NEW YORK, LAS VEGAS, RENO, and CARSON CITY, NV (March 14, 2016) – Voting rights advocates and Nevada officials announced today that a three-year federal lawsuit, initially filed before the 2012 election, has ended in a settlement that will ensure low-income citizens are provided voter registration services through public assistance agencies in advance of the 2016 presidential election.
The lawsuit – brought by the National Council of La Raza (NCLR) and the Las Vegas and Reno-Sparks branches of the NAACP against the Nevada Secretary of State (SOS) and the Director of the Department of Health and Human Services (DHHS) – regarded the failure of the state’s public assistance agencies to provide voter registration services as required by the National Voter Registration Act of 1993 (NVRA). The Ninth Circuit Court of appeals granted a sweeping victory for the community groups this past September, setting the stage for today’s settlement agreement.
“Every step we take to assist all eligible Americans to become voters is a sound step,” said Clarissa Martinez De Castro, Deputy Vice President of National Council of La Raza. “That’s what the NVRA is all about, and today’s agreement will help more Nevadans have access to registration and to the opportunity to make their voices heard in the voting booth. We hope all agencies soon follow suit in upholding the spirit of NVRA.”
“Whether through bureaucratic inertia or intentional activity, we continually fight voter suppression in Nevada,” stated Reno-Sparks NAACP President Patricia Gallimore. “This victory to expand and protect voter enfranchisement regardless of income is thus very welcome news. I would like to thank former Reno-Sparks branch president Lonnie Feemster for all his hard work in making this settlement possible.”
The plaintiff organizations have a long history of protecting Nevadans’ fundamental right to vote, a legacy that is continued with this agreement.
“This settlement is a great victory for civil rights. I would like to thank the past President Frank Hawkins and Past Vice President Richard Boulware and the State and Regional President Jeanetta Williams for their parts in this positive outcome,” said Roxann McCoy, President of the Las Vegas branch of the NAACP. “The legacy of the NAACP continues as the local branch continues to fight for everyone's civil rights. As the current President, I and the Executive Board will continue to fight for freedom of all people.”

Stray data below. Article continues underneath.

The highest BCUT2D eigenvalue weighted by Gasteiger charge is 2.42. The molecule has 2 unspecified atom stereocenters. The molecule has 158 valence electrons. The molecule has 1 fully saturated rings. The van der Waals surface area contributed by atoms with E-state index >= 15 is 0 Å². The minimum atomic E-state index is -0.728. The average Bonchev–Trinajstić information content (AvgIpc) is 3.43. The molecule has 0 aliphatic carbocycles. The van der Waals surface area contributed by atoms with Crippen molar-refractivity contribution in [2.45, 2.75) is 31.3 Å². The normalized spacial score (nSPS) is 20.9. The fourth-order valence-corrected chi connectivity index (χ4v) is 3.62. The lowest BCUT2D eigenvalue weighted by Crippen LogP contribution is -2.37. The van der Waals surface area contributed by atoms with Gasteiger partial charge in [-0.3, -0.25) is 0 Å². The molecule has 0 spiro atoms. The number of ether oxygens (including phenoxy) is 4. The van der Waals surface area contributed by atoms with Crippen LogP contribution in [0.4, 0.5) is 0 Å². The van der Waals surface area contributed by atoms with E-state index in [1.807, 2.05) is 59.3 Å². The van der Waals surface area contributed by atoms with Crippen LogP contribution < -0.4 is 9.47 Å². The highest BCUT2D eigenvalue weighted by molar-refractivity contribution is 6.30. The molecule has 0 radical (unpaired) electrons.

The plaintiffs were represented by Dēmos, Project Vote, The Lawyers’ Committee for Civil Rights Under Law, the law firm Dechert LLP, and Chris Wicker of Nevada law firm Woodburn and Wedge.
The case was initially dismissed in 2012 when the District Court Judge ruled, among other things, that the plaintiffs – organizations that conduct voter registration in low-income communities – were unharmed by the state’s violations and therefore could not challenge them in court. The Ninth Circuit Court of Appeals not only reversed the District Court’s decision, but it determined the judge’s decision was so problematic that it removed him and ordered the case reassigned to a different judge.
“It’s taken years of litigation and negotiation to get where we are today,” said Scott Novakowski, counsel at Dēmos and an attorney in the case. “We’re pleased that we were able to reach an agreement that ensures low-income Nevadans now have an equal opportunity to participate in the political process. We’re equally pleased that we were able to win an appellate court decision that further establishes the right of community organizations like our clients to protect their rights in court.”
“Congress mandated voter registration through public assistance agencies to reach citizens who were less likely to register by other means,” said Sarah Brannon, Director of Project Vote’s Government Agency Voter Registration Program. “Today’s settlement will help ensure that Nevada’s electorate more accurately reflects the diverse citizenry of the state.”
Today’s settlement is between the community groups and the Nevada Secretary of State and the Department of Health and Human Services, the state agency that administers benefits programs such as SNAP (formerly food stamps), cash assistance, Medicaid, and WIC, a nutrition program for pregnant women and children. It includes a robust plan for ensuring applicants are provided the voter registration services required by the NVRA. Highlights of the agreement include:
“Today’s settlement will help ensure that all Nevadans have a meaningful opportunity to register to vote,” said Ezra Rosenberg, Co-Director of the Voting Rights Project at the Lawyers’ Committee for Civil Rights Under Law. “Experience has shown that the procedures required by the agreement will help add a significant number of new voters to the rolls.”
“We are thrilled that this settlement will have a profound impact on tens of thousands of low-income Nevadans by ensuring that they have the opportunity to register to vote,” said Neil Steiner, a partner at Dechert who argued the case before the Ninth Circuit.
“In a democracy, not much is more important than the right to vote. Making it easier to register to vote improves our democracy,” said Chris Wicker, an attorney with the Reno firm of Woodburn and Wedge. “We appreciate the cooperation of the Secretary of State’s office in reaching a settlement so more Nevadans have an opportunity to register to vote.”
The parties filed papers in federal court on Friday asking Judge Miranda Du to dismiss the case based on the settlement agreement, to retain jurisdiction to resolve any disputes that may arise under the agreement, and to determine the amount of legal fees plaintiffs are entitled to under the law. The settlement agreement will remain in effect for three years.